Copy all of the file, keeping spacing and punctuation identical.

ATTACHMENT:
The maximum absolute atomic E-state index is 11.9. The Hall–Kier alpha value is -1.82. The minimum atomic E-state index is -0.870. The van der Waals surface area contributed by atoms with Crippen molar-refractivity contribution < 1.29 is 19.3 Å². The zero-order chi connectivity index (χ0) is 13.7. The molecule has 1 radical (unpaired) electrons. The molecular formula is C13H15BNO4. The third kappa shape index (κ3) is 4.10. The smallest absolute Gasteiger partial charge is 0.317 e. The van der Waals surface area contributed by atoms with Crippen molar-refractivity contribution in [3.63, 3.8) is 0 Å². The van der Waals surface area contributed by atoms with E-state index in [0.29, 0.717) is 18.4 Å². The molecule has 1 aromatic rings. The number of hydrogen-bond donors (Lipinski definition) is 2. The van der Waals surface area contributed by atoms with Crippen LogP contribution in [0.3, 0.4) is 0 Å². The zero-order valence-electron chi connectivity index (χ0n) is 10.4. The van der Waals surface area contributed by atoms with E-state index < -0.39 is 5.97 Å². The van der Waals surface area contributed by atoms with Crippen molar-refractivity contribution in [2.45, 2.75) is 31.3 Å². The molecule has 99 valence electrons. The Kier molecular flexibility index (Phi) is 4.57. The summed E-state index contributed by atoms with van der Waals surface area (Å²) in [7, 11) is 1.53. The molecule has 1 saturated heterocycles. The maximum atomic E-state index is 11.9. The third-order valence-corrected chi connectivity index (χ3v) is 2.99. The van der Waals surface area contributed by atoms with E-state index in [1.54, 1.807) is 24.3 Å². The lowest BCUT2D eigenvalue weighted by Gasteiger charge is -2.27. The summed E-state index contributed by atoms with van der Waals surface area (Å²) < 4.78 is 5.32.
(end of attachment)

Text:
The maximum absolute atomic E-state index is 11.9. The Hall–Kier alpha value is -1.82. The minimum atomic E-state index is -0.870. The van der Waals surface area contributed by atoms with Crippen molar-refractivity contribution < 1.29 is 19.3 Å². The zero-order chi connectivity index (χ0) is 13.7. The molecule has 1 radical (unpaired) electrons. The molecular formula is C13H15BNO4. The third kappa shape index (κ3) is 4.10. The smallest absolute Gasteiger partial charge is 0.317 e. The van der Waals surface area contributed by atoms with Crippen molar-refractivity contribution in [3.63, 3.8) is 0 Å². The van der Waals surface area contributed by atoms with E-state index in [0.29, 0.717) is 18.4 Å². The molecule has 1 aromatic rings. The number of hydrogen-bond donors (Lipinski definition) is 2. The van der Waals surface area contributed by atoms with Crippen LogP contribution in [0.3, 0.4) is 0 Å². The zero-order valence-electron chi connectivity index (χ0n) is 10.4. The van der Waals surface area contributed by atoms with E-state index < -0.39 is 5.97 Å². The van der Waals surface area contributed by atoms with Crippen molar-refractivity contribution in [2.45, 2.75) is 31.3 Å². The molecule has 99 valence electrons. The Kier molecular flexibility index (Phi) is 4.57. The summed E-state index contributed by atoms with van der Waals surface area (Å²) in [7, 11) is 1.53. The molecule has 1 saturated heterocycles. The maximum atomic E-state index is 11.9. The third-order valence-corrected chi connectivity index (χ3v) is 2.99. The van der Waals surface area contributed by atoms with E-state index in [1.54, 1.807) is 24.3 Å². The lowest BCUT2D eigenvalue weighted by Gasteiger charge is -2.27. The summed E-state index contributed by atoms with van der Waals surface area (Å²) < 4.78 is 5.32.